CCDC celebrates graduation with former Eagle

Jon Runyon encourages grads to keep battling challenges

By Bob Ludwig, Special to The Times

CCDC graduate Cody and his dog Claire walk in the commencement on June 8.

CCDC graduate Cody and his dog Claire walk in the commencement on June 8.

COATESVILLE – Standing 6-foot-7 and weighing 330 pounds, former Philadelphia Eagle Jon Runyon casts a large shadow.

Even Runyon, the commencement speaker for the Child and Career Development Center (CCDC) graduation, could not overshadow the achievements of the 48 students who graduated on June 8 in Coatesville. The ceremony recognized graduates from CCDC, the Chester County Learning Center (CCLC) and the CHAAMP Program, a program for adolescents with autism. The Chester County Intermediate Unit (CCIU) operates all of the programs.

The CCDC is a center-based school for students ages 3 to 21 years old with differing abilities. The school has approximately 430 students in the following programs: autism support, learning support, emotional support, life skills support and multiple disability support. This array of services means that student success is measured in very different ways. For some students, it is learning how to respond to their name and track with their eyes, for others, it is improving reading skills and coping with anger. The CCDC’s mission is to provide a nurturing learning environment that meets the needs of all students, no matter their disability.

Chase, a CCDC student, receives his diploma from Bonnie J. Wolff, president of the Chester County Intermediate Unit Board, and Dr. Joseph J. O’Brien, CCIU executive director.

Chase, a CCDC student, receives his diploma from Bonnie J. Wolff, president of the Chester County Intermediate Unit Board, and Dr. Joseph J. O’Brien, CCIU executive director.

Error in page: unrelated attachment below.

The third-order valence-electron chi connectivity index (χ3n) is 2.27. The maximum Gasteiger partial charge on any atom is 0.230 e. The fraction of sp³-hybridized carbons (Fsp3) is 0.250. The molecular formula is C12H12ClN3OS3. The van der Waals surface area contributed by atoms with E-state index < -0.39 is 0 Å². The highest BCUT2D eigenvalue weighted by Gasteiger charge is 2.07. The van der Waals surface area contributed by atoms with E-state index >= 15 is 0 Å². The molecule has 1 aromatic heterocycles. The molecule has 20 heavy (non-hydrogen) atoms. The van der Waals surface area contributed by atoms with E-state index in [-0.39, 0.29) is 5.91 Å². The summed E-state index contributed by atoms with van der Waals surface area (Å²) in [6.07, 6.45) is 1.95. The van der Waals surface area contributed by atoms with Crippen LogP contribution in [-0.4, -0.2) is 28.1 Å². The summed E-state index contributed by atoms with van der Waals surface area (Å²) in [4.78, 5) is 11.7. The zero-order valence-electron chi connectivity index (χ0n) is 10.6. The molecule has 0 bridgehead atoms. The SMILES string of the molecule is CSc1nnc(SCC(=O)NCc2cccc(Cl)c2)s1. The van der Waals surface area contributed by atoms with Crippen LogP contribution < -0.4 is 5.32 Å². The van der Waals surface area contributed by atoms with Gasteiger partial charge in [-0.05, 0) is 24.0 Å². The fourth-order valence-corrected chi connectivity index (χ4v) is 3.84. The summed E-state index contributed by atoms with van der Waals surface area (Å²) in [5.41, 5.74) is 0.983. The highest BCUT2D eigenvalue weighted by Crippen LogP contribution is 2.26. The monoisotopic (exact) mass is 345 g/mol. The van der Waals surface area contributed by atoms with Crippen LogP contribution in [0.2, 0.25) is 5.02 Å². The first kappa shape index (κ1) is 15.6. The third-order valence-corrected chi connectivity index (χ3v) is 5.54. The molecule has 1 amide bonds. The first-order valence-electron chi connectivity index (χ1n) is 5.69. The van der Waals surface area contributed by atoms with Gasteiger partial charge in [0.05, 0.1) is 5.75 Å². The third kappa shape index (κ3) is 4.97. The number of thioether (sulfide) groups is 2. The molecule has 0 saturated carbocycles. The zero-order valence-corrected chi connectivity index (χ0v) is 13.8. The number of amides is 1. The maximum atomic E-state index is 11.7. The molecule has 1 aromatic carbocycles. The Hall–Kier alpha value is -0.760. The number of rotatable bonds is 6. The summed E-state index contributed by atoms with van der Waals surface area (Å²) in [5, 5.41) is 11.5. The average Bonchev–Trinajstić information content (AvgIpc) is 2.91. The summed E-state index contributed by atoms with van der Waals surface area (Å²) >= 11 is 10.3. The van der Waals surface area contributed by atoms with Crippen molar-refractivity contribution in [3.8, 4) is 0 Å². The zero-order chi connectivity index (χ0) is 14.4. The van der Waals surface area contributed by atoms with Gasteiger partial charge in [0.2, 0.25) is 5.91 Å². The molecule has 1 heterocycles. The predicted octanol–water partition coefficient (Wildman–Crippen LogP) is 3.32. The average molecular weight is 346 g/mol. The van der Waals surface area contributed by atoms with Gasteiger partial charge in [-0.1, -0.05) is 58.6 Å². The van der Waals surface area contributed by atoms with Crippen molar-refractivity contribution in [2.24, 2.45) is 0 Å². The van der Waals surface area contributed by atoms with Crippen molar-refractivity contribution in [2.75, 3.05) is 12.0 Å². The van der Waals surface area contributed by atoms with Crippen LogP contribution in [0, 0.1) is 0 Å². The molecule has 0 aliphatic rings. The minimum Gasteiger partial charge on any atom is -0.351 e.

“Some of the graduates will go into supportive employment after graduation,” said CCDC principal Dr. Susan Mateka. “Some students will enter unsupportive employment and others will join adult day programs, group homes or stay home with family because of their medical circumstances.”

For 20-year-old Chase Darlington, graduation means working at Home Depot.

“I’m so proud of him,” said Darlington’s mother, Angela. “It’s been a lot of hard work, a lot of tears, a lot of therapists and a lot of Individualized Education Program (IEP) meetings. It’s big for any child to graduate from high school, but more so for students with special needs. They’ve had so many obstacles their whole lives.”

Darlington said her son has autism spectrum disorder (ASD), which describes a range of conditions classified as neurodevelopmental disorders. More specifically, Chase battles pervasive developmental disorder, attention deficit hyperactivity disorder and oppositional defiant disorder. Chase first attended CCDC and later the CCLC where he studied in the horticulture and small engine programs.

“He’s doing really well now,” said Darlington. “Both of my parents (Peter and Agnes Farley of West Chester) were teachers and a huge help. They advocated for him. The whole family has been very supportive, including my husband, John, and his family.”